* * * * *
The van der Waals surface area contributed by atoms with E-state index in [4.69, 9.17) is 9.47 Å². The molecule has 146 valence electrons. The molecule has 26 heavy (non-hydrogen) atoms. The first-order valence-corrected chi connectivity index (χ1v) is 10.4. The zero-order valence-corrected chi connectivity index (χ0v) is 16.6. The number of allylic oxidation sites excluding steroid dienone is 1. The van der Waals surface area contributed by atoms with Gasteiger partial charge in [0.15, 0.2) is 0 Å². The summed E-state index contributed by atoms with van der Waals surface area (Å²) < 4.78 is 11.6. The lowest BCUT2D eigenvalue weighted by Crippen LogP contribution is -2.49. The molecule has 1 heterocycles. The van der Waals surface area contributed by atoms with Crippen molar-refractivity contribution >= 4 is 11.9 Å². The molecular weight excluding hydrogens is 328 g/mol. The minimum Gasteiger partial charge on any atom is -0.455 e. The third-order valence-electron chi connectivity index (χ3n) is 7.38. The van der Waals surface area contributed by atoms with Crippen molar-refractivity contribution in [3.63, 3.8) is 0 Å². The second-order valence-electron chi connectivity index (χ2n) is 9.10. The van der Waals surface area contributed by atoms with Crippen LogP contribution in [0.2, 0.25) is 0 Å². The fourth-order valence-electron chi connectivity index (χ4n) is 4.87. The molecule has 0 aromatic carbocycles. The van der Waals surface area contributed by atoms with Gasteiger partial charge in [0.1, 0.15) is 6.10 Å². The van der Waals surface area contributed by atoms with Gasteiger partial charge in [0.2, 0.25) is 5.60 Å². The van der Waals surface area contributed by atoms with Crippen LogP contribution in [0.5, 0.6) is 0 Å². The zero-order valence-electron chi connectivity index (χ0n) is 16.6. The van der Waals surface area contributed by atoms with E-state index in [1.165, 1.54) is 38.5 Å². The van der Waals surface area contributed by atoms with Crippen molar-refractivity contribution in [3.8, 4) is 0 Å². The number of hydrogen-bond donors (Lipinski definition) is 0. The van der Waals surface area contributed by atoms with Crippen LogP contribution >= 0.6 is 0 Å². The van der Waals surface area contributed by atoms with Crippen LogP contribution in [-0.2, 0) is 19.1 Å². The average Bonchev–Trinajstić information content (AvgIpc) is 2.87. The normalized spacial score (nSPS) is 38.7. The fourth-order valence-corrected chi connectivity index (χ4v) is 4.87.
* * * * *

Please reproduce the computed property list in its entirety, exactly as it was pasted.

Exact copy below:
The van der Waals surface area contributed by atoms with E-state index in [4.69, 9.17) is 9.47 Å². The molecule has 146 valence electrons. The molecule has 26 heavy (non-hydrogen) atoms. The first-order valence-corrected chi connectivity index (χ1v) is 10.4. The zero-order valence-corrected chi connectivity index (χ0v) is 16.6. The number of allylic oxidation sites excluding steroid dienone is 1. The van der Waals surface area contributed by atoms with Gasteiger partial charge in [0.15, 0.2) is 0 Å². The summed E-state index contributed by atoms with van der Waals surface area (Å²) < 4.78 is 11.6. The lowest BCUT2D eigenvalue weighted by Crippen LogP contribution is -2.49. The molecule has 1 heterocycles. The van der Waals surface area contributed by atoms with Crippen molar-refractivity contribution >= 4 is 11.9 Å². The molecular weight excluding hydrogens is 328 g/mol. The minimum Gasteiger partial charge on any atom is -0.455 e. The third-order valence-electron chi connectivity index (χ3n) is 7.38. The van der Waals surface area contributed by atoms with Crippen molar-refractivity contribution in [3.63, 3.8) is 0 Å². The second-order valence-electron chi connectivity index (χ2n) is 9.10. The van der Waals surface area contributed by atoms with Crippen LogP contribution in [0.2, 0.25) is 0 Å². The fourth-order valence-electron chi connectivity index (χ4n) is 4.87. The molecule has 0 aromatic carbocycles. The van der Waals surface area contributed by atoms with Gasteiger partial charge in [0.1, 0.15) is 6.10 Å². The van der Waals surface area contributed by atoms with Gasteiger partial charge in [0.2, 0.25) is 5.60 Å². The van der Waals surface area contributed by atoms with Crippen LogP contribution in [0.5, 0.6) is 0 Å². The zero-order valence-electron chi connectivity index (χ0n) is 16.6. The van der Waals surface area contributed by atoms with E-state index in [1.165, 1.54) is 38.5 Å². The van der Waals surface area contributed by atoms with Crippen molar-refractivity contribution in [3.8, 4) is 0 Å². The number of hydrogen-bond donors (Lipinski definition) is 0. The van der Waals surface area contributed by atoms with Crippen LogP contribution >= 0.6 is 0 Å². The van der Waals surface area contributed by atoms with Crippen LogP contribution in [-0.2, 0) is 19.1 Å². The average Bonchev–Trinajstić information content (AvgIpc) is 2.87. The normalized spacial score (nSPS) is 38.7. The fourth-order valence-corrected chi connectivity index (χ4v) is 4.87.